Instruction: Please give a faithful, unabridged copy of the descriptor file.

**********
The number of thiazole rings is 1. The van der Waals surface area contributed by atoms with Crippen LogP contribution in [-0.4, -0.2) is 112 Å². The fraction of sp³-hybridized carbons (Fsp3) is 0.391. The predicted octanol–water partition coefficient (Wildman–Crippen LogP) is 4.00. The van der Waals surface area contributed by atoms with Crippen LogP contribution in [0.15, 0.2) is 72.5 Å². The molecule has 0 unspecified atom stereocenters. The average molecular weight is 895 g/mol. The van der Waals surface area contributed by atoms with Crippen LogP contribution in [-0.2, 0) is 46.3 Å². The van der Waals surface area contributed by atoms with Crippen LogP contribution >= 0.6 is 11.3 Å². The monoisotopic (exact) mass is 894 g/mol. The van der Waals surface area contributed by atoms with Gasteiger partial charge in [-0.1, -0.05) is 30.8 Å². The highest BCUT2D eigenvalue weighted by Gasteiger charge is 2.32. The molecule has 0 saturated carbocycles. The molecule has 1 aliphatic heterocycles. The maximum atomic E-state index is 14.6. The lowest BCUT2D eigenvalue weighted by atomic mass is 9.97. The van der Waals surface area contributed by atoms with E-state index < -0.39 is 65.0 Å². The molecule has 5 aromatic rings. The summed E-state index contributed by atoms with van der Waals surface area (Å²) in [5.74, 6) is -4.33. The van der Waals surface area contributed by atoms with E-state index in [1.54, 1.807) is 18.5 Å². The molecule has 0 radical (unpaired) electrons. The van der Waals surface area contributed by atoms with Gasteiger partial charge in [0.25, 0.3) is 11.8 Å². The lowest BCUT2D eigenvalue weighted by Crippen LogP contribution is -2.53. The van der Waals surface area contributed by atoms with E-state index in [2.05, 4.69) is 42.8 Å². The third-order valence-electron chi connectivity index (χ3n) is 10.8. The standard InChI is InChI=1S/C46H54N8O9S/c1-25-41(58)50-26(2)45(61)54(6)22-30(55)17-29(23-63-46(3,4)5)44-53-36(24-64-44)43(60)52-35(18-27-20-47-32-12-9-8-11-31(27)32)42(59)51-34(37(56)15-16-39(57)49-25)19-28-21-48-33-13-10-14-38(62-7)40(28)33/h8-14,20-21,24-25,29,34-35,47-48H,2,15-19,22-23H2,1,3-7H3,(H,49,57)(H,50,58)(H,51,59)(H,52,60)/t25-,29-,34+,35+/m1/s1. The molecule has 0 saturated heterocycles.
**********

The number of thiazole rings is 1. The van der Waals surface area contributed by atoms with Crippen LogP contribution in [-0.4, -0.2) is 112 Å². The fraction of sp³-hybridized carbons (Fsp3) is 0.391. The predicted octanol–water partition coefficient (Wildman–Crippen LogP) is 4.00. The van der Waals surface area contributed by atoms with Crippen LogP contribution in [0.15, 0.2) is 72.5 Å². The molecule has 0 unspecified atom stereocenters. The average molecular weight is 895 g/mol. The van der Waals surface area contributed by atoms with Crippen LogP contribution in [-0.2, 0) is 46.3 Å². The van der Waals surface area contributed by atoms with Crippen LogP contribution >= 0.6 is 11.3 Å². The monoisotopic (exact) mass is 894 g/mol. The van der Waals surface area contributed by atoms with Gasteiger partial charge in [-0.1, -0.05) is 30.8 Å². The highest BCUT2D eigenvalue weighted by Gasteiger charge is 2.32. The molecule has 0 saturated carbocycles. The molecule has 1 aliphatic heterocycles. The maximum atomic E-state index is 14.6. The lowest BCUT2D eigenvalue weighted by atomic mass is 9.97. The van der Waals surface area contributed by atoms with E-state index < -0.39 is 65.0 Å². The molecule has 5 aromatic rings. The summed E-state index contributed by atoms with van der Waals surface area (Å²) in [5.74, 6) is -4.33. The van der Waals surface area contributed by atoms with E-state index in [1.54, 1.807) is 18.5 Å². The molecule has 0 radical (unpaired) electrons. The van der Waals surface area contributed by atoms with Gasteiger partial charge in [0.25, 0.3) is 11.8 Å². The lowest BCUT2D eigenvalue weighted by Crippen LogP contribution is -2.53. The van der Waals surface area contributed by atoms with E-state index in [2.05, 4.69) is 42.8 Å². The third-order valence-electron chi connectivity index (χ3n) is 10.8. The standard InChI is InChI=1S/C46H54N8O9S/c1-25-41(58)50-26(2)45(61)54(6)22-30(55)17-29(23-63-46(3,4)5)44-53-36(24-64-44)43(60)52-35(18-27-20-47-32-12-9-8-11-31(27)32)42(59)51-34(37(56)15-16-39(57)49-25)19-28-21-48-33-13-10-14-38(62-7)40(28)33/h8-14,20-21,24-25,29,34-35,47-48H,2,15-19,22-23H2,1,3-7H3,(H,49,57)(H,50,58)(H,51,59)(H,52,60)/t25-,29-,34+,35+/m1/s1. The molecule has 0 saturated heterocycles.